The following signs may indicate a poor latch:

  • Babies who do not make sucking sounds as they nurse
  • Breastfeeding for more than 30 minutes with no signs of fullness
  • Bruised, cracked, and/or sore nipples
  • Poor weight gain
  • Pulling off the breast repeatedly

If you suspect your infant may not be latching on well, contact a lactation consultant or pediatrician for an evaluation.

Certain positions can make it trickier for infants (especially newborns and premature babies) to latch on well. One breastfeeding position that makes it easy for your little one to get a good latch and allows you to easily see their mouth is the cross-cradle hold.

In this position, you lay your baby on a pillow across your body and support them with your arm. Their head is turned toward you, even with the breast they are nursing from. A lactation consultant will also be able to recommend other positions after they evaluate you and your baby during a breastfeeding session.

What to Consider in Toddlers and Older Children

While gas can also be normal in toddlers and older children, a chronic problem with gas pain could point to an underlying medical condition. Lactose intolerance, irritable bowel syndrome (IBS), malabsorption, and celiac disease can all cause gas in addition to other digestive symptoms.

Fortunately, older kids are often better at describing associated symptoms, such as bloating, diarrhea, and abdominal pain. They may also be able to recognize the association between their physical signs and specific foods, including milk, fruits, or vegetables.

Dietary Modifications

Although foods often get the blame for causing gas, you shouldn't restrict your child's diet unless you have talked with a pediatrician or dietitian first. If you and your healthcare team do decide to try eliminating certain foods to see if their symptoms improve, here are some common culprits to take a close look at.

Gas and gas pains may subside if your child avoids:

  • Artificial sweeteners (often found in sugar-free drinks, candy, and gum)
  • Carbonated drinks
  • Cow's milk (in cases of lactose intolerance)
  • Eating too fast, so they don't swallow excess air while eating
  • Fruit juices with a high sorbitol content (such as apple, pear, grape, and prune juices)

Although not common among kids, high-fiber diets can also lead to excessive gas. Since a high fiber diet is considered healthy, it is not recommended to restrict the fiber in your child's diet until you talk to a pediatrician, even if you think it is causing some gas.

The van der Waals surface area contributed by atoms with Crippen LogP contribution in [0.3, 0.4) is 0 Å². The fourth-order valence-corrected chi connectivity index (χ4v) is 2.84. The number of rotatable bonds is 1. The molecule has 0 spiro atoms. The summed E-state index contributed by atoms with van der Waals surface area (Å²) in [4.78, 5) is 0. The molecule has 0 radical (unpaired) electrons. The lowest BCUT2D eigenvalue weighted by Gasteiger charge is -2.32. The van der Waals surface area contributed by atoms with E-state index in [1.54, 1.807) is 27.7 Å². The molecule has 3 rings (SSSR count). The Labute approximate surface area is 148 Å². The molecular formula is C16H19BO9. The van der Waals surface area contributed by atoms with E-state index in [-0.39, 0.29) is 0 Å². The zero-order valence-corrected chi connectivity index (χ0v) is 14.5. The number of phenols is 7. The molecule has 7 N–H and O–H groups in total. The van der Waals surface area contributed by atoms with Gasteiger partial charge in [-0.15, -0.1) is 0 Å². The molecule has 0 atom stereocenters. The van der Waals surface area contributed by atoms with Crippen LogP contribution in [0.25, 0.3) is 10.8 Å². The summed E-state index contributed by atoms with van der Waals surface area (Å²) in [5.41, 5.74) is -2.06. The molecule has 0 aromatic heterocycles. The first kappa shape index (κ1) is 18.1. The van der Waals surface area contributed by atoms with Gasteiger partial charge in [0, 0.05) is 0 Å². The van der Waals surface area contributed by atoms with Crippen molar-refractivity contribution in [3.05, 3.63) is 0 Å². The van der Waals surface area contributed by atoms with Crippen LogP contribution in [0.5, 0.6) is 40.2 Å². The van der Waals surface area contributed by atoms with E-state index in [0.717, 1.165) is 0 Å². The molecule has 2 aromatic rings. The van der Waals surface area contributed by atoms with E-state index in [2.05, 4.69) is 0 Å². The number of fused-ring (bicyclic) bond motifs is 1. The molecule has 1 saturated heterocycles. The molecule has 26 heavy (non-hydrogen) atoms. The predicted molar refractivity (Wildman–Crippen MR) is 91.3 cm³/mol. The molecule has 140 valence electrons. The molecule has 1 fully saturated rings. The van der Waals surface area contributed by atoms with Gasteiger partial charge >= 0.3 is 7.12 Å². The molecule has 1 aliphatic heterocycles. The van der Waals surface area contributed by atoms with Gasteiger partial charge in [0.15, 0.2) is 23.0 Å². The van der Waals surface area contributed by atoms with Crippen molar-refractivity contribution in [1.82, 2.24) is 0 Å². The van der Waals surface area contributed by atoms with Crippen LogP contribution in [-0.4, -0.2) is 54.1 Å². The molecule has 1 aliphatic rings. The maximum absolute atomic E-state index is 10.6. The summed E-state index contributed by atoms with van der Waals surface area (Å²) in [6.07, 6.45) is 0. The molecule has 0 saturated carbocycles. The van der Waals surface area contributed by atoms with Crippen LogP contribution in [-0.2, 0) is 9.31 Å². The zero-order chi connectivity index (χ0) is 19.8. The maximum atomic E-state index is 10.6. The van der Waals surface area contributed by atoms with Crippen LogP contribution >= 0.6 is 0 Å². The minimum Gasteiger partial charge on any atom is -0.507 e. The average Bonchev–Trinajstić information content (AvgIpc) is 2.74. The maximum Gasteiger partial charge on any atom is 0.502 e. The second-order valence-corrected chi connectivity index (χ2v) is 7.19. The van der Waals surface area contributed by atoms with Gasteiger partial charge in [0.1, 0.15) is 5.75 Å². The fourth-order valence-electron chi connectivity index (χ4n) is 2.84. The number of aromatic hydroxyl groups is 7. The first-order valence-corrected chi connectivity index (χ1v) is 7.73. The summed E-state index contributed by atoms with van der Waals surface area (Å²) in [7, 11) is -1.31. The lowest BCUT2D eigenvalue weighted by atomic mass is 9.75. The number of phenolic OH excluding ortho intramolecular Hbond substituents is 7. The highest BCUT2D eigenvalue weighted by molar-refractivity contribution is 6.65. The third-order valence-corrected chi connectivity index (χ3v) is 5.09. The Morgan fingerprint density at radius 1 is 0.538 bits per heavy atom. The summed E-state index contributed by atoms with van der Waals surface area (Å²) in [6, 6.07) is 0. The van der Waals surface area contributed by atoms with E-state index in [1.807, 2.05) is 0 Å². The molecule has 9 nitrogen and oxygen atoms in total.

How to Treat Gas in Babies and Toddlers

There are a variety of treatment options for gas-related pain and discomfort, though what is safe and appropriate will be dependent on your child's age. While determining the underlying cause and preventing gas is the best bet, there are things you can do to help your child when they experience gas pain. Home remedies and over-the-counter medications are often very effective at improving gas-related symptoms.


When your infant is fussy and displaying signs of abdominal discomfort, gently massaging their tummy can help. Lay your baby on their back and rub in a clockwise motion to help move the gas out. Another way to get things moving is to gently grasp your baby's ankles and rotate their legs in a bicycling motion.

Tummy time is a natural way to put pressure on the abdominal area, which can encourage the movement of gas. In addition to these at-home methods, simethicone is a popular over-the-counter medicine for gas. It is available for babies as Infants' Mylicon oral drops and generic gas relief drops.

Toddlers and Older Children

Avoiding gassy foods is usually the best treatment for children with excessive gas. If gas does bother them, however, simethicone is available for kids in several forms, including Gas-X and Mylanta Gas Relief.

Beano, available as drops or a chewable tablet, is a digestive enzyme that helps make many high-fiber foods, including beans, broccoli, and whole-grain bread, easier to digest. And if your child is lactose intolerant, instead of avoiding cow's milk and other dairy products, it may help if they take a lactase enzyme tablet to help them digest the lactase in milk.

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Verywell Family uses only high-quality sources, including peer-reviewed studies, to support the facts within our articles. Read our editorial process to learn more about how we fact-check and keep our content accurate, reliable, and trustworthy.
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By Vincent Iannelli, MD
Vincent Iannelli, MD, is a board-certified pediatrician and fellow of the American Academy of Pediatrics. Dr. Iannelli has cared for children for more than 20 years.